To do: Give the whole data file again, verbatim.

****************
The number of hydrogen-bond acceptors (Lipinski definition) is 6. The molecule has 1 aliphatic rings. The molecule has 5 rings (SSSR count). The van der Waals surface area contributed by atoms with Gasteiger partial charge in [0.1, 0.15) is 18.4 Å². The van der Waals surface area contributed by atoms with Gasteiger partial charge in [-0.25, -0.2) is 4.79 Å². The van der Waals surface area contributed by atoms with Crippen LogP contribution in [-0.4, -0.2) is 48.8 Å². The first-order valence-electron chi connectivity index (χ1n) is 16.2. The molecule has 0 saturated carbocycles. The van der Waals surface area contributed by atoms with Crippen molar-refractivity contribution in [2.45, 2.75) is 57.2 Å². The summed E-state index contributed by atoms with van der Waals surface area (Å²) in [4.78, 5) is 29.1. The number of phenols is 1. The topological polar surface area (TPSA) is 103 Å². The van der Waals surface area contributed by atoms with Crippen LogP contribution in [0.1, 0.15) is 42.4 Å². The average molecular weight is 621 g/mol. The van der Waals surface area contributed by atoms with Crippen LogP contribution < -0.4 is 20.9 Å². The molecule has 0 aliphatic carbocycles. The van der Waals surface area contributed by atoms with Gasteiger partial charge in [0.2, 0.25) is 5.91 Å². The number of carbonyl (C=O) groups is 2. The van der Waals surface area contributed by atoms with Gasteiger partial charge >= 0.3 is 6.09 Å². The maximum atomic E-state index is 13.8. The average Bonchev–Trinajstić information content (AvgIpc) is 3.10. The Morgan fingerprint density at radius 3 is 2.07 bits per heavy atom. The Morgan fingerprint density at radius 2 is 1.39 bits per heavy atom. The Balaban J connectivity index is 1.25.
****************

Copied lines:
The number of hydrogen-bond acceptors (Lipinski definition) is 6. The molecule has 1 aliphatic rings. The molecule has 5 rings (SSSR count). The van der Waals surface area contributed by atoms with Gasteiger partial charge in [0.1, 0.15) is 18.4 Å². The van der Waals surface area contributed by atoms with Gasteiger partial charge in [-0.25, -0.2) is 4.79 Å². The van der Waals surface area contributed by atoms with Crippen LogP contribution in [-0.4, -0.2) is 48.8 Å². The first-order valence-electron chi connectivity index (χ1n) is 16.2. The molecule has 0 saturated carbocycles. The van der Waals surface area contributed by atoms with Crippen molar-refractivity contribution in [2.45, 2.75) is 57.2 Å². The summed E-state index contributed by atoms with van der Waals surface area (Å²) in [4.78, 5) is 29.1. The number of phenols is 1. The topological polar surface area (TPSA) is 103 Å². The van der Waals surface area contributed by atoms with Crippen LogP contribution in [0.1, 0.15) is 42.4 Å². The average molecular weight is 621 g/mol. The van der Waals surface area contributed by atoms with Crippen LogP contribution < -0.4 is 20.9 Å². The molecule has 0 aliphatic carbocycles. The van der Waals surface area contributed by atoms with Gasteiger partial charge in [0.2, 0.25) is 5.91 Å². The number of carbonyl (C=O) groups is 2. The van der Waals surface area contributed by atoms with Gasteiger partial charge >= 0.3 is 6.09 Å². The maximum atomic E-state index is 13.8. The average Bonchev–Trinajstić information content (AvgIpc) is 3.10. The Morgan fingerprint density at radius 3 is 2.07 bits per heavy atom. The Morgan fingerprint density at radius 2 is 1.39 bits per heavy atom. The Balaban J connectivity index is 1.25.